Plagiarism occurs when a student, with intent to deceive or with reckless disregard for proper scholarly procedures, presents any information, ideas or phrasing of another as if they were his/her own and/or does not give appropriate credit to the original source. Proper scholarly procedures require that all quoted material be identified by quotation marks or indentation on the page, and the source of information and ideas, if from another, must be identified and be attributed to that source. Students are responsible for learning proper scholarly procedures (from Duke University's The Duke Community Standard in Practice: A Guide for Undergraduates).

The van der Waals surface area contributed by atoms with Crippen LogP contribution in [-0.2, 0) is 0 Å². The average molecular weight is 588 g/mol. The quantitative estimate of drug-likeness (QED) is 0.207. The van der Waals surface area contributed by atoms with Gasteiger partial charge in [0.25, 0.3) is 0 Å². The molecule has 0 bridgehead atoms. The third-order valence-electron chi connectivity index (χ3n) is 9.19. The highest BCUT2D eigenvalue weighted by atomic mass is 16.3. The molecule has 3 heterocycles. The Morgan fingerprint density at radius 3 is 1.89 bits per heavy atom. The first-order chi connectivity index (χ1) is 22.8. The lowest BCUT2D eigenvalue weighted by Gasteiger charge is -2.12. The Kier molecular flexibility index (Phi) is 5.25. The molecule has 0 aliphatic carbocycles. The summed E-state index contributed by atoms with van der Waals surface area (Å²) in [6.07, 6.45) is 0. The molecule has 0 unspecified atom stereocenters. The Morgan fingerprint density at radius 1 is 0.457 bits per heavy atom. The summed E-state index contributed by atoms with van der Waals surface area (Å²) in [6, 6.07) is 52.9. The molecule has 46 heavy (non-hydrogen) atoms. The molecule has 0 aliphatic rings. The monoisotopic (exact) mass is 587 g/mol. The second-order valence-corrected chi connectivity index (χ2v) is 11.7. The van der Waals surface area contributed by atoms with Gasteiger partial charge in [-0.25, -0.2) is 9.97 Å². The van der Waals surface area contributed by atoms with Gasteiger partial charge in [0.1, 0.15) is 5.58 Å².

Plagiarism charges can be brought against you for the following offenses:
Copying, quoting, paraphrasing, or summarizing from any source without adequate documentation
Purchasing a pre-written paper (either by mail or electronically)
Letting someone else write a paper for you
Paying someone else to write a paper for you
Submitting as your own someone else's unpublished work, either with or without permission
Learn more about the importance of citing sources in Whose idea was that?, a short video created by Simone Watson (Trinity '13).